Since Dia is a Structured Diagram Builder, all the diagrams you will build with it will be naturally structured and broken down to many little pieces. Using a layered approach better manages lots of pieces with more ease and efficiency than you could do with a single monolithic block of objects.
By definition, a diagram should be structured. So breaking it down into several logical parts should be an easy process. That's where layers become a very useful and important tool for the management of the content of diagrams. They allow you to isolate each of these parts in separated slides, so it becomes a real pleasure to manipulate them in any way you like.
Theto the left of the layer name is what make layers so useful. It allows you to show or hide the corresponding layer. Meaning if for any reason you decided to not show a particular layer, simply click on the and the layer and everything it contains will disappear from the Canvas. If you hold down the Shift key and click you can hide all the other layers except for the current layer, and if you click again while still holding the Shift key all Layers will be shown again.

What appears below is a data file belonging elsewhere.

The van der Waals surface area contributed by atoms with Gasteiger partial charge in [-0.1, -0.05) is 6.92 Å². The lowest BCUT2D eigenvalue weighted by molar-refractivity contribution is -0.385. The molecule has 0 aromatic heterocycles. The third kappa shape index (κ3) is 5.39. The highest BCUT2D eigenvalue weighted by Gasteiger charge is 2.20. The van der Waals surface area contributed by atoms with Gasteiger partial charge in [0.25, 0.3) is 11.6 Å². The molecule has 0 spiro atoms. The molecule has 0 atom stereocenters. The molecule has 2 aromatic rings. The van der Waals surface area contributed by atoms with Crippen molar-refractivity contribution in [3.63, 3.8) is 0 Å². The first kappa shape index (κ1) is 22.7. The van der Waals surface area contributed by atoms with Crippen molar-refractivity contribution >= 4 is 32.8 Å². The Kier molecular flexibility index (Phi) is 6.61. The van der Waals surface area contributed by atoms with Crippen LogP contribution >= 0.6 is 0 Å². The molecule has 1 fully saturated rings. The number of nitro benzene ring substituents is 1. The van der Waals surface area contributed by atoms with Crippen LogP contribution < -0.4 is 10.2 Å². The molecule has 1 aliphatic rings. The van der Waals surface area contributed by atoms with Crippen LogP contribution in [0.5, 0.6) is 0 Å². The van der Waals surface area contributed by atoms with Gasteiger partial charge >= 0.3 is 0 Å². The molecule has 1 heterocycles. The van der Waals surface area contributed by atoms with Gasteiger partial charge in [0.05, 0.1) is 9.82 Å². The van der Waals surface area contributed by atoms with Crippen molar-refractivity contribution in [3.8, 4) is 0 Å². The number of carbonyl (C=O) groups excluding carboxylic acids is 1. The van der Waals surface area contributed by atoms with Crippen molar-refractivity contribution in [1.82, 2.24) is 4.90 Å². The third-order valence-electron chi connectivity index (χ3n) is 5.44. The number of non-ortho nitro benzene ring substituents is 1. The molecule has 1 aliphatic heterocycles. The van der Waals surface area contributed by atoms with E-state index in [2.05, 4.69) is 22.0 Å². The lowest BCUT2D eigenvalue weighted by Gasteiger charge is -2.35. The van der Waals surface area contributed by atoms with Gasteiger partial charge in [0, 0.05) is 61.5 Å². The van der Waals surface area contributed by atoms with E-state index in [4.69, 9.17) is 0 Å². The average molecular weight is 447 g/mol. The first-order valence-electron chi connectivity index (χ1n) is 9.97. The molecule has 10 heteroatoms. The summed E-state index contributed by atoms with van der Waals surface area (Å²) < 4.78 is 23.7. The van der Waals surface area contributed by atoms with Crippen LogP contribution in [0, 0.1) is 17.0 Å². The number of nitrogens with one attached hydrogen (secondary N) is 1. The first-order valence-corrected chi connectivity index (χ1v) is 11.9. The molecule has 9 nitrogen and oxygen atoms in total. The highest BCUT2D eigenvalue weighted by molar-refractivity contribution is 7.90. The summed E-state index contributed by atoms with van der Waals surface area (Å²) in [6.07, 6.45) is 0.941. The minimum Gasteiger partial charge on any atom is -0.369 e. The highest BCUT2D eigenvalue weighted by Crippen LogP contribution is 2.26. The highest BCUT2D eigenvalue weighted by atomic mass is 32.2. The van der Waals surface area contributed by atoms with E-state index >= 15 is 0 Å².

Viewing only certain layers is really useful when you want manipulate a small part of your diagram without affecting the rest. Some users create separate layers to hold all their text objects and use different layers to hold translations into other languages. You can also work that way if you want to print your diagram on different pages or testing different settings which can affect the layout of that part. Again, feel free to experiment with layers, if set up properly they can make your diagram look much better.
In Dia, Layers creation and manipulation are as common as drawing or selecting objects in the diagram. You must get your hands on them, because you will probably have to use them anytime you will want to create a new diagram.